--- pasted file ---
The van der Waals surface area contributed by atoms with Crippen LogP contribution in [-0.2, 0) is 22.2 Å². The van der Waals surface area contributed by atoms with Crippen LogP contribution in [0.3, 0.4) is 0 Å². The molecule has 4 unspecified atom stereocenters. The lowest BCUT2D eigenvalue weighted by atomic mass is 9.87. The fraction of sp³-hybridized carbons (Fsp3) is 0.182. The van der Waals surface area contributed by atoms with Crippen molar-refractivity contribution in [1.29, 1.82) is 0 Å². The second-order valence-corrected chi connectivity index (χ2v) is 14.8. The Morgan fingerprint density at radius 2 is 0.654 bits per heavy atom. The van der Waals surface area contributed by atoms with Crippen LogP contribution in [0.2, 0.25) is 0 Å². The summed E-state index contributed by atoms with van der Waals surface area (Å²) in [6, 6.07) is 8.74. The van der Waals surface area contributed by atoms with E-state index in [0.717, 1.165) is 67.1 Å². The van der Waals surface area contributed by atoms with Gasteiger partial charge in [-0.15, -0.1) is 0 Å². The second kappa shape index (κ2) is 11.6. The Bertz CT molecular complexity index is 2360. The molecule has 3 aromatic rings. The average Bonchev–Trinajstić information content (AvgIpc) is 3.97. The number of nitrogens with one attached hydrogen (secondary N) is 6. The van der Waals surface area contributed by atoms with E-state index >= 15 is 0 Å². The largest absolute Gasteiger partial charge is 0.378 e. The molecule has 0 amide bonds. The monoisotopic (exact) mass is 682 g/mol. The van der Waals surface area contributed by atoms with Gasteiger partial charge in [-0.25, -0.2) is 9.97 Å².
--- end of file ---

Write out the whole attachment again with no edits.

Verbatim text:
The van der Waals surface area contributed by atoms with Crippen LogP contribution in [-0.2, 0) is 22.2 Å². The van der Waals surface area contributed by atoms with Crippen LogP contribution in [0.3, 0.4) is 0 Å². The molecule has 4 unspecified atom stereocenters. The lowest BCUT2D eigenvalue weighted by atomic mass is 9.87. The fraction of sp³-hybridized carbons (Fsp3) is 0.182. The van der Waals surface area contributed by atoms with Crippen molar-refractivity contribution in [1.29, 1.82) is 0 Å². The second-order valence-corrected chi connectivity index (χ2v) is 14.8. The Morgan fingerprint density at radius 2 is 0.654 bits per heavy atom. The van der Waals surface area contributed by atoms with Crippen LogP contribution in [0.2, 0.25) is 0 Å². The summed E-state index contributed by atoms with van der Waals surface area (Å²) in [6, 6.07) is 8.74. The van der Waals surface area contributed by atoms with E-state index in [0.717, 1.165) is 67.1 Å². The van der Waals surface area contributed by atoms with Gasteiger partial charge in [-0.15, -0.1) is 0 Å². The second kappa shape index (κ2) is 11.6. The Bertz CT molecular complexity index is 2360. The molecule has 3 aromatic rings. The average Bonchev–Trinajstić information content (AvgIpc) is 3.97. The number of nitrogens with one attached hydrogen (secondary N) is 6. The van der Waals surface area contributed by atoms with E-state index >= 15 is 0 Å². The largest absolute Gasteiger partial charge is 0.378 e. The molecule has 0 amide bonds. The monoisotopic (exact) mass is 682 g/mol. The van der Waals surface area contributed by atoms with Gasteiger partial charge in [-0.25, -0.2) is 9.97 Å².